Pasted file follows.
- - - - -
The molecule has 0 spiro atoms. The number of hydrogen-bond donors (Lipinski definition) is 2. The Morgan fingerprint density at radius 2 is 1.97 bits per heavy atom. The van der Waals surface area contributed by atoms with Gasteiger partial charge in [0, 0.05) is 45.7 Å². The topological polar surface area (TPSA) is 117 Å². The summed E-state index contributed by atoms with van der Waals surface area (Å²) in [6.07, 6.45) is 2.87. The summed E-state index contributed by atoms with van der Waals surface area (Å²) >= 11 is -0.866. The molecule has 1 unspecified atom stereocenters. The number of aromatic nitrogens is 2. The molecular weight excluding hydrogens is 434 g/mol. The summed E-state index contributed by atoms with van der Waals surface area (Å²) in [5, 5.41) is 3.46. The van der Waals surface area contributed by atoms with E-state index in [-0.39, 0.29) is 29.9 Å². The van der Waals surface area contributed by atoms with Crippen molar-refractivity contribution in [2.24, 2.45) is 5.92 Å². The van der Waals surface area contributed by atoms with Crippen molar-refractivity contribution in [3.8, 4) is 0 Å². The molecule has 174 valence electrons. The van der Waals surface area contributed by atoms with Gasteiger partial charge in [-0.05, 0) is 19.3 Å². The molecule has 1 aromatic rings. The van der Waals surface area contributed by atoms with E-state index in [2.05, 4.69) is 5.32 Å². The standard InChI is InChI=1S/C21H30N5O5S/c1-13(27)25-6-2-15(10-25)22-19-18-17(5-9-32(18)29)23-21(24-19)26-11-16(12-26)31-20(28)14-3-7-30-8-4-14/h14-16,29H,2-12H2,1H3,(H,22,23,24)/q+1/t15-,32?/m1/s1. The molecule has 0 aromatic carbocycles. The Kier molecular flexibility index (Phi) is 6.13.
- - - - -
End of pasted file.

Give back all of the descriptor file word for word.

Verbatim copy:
The molecule has 0 spiro atoms. The number of hydrogen-bond donors (Lipinski definition) is 2. The Morgan fingerprint density at radius 2 is 1.97 bits per heavy atom. The van der Waals surface area contributed by atoms with Gasteiger partial charge in [0, 0.05) is 45.7 Å². The topological polar surface area (TPSA) is 117 Å². The summed E-state index contributed by atoms with van der Waals surface area (Å²) in [6.07, 6.45) is 2.87. The summed E-state index contributed by atoms with van der Waals surface area (Å²) >= 11 is -0.866. The molecule has 1 unspecified atom stereocenters. The number of aromatic nitrogens is 2. The molecular weight excluding hydrogens is 434 g/mol. The summed E-state index contributed by atoms with van der Waals surface area (Å²) in [5, 5.41) is 3.46. The van der Waals surface area contributed by atoms with E-state index in [-0.39, 0.29) is 29.9 Å². The van der Waals surface area contributed by atoms with Crippen molar-refractivity contribution in [2.24, 2.45) is 5.92 Å². The van der Waals surface area contributed by atoms with Crippen molar-refractivity contribution in [3.8, 4) is 0 Å². The molecule has 174 valence electrons. The van der Waals surface area contributed by atoms with Gasteiger partial charge in [-0.05, 0) is 19.3 Å². The molecule has 1 aromatic rings. The van der Waals surface area contributed by atoms with E-state index in [2.05, 4.69) is 5.32 Å². The standard InChI is InChI=1S/C21H30N5O5S/c1-13(27)25-6-2-15(10-25)22-19-18-17(5-9-32(18)29)23-21(24-19)26-11-16(12-26)31-20(28)14-3-7-30-8-4-14/h14-16,29H,2-12H2,1H3,(H,22,23,24)/q+1/t15-,32?/m1/s1. The molecule has 0 aromatic carbocycles. The Kier molecular flexibility index (Phi) is 6.13.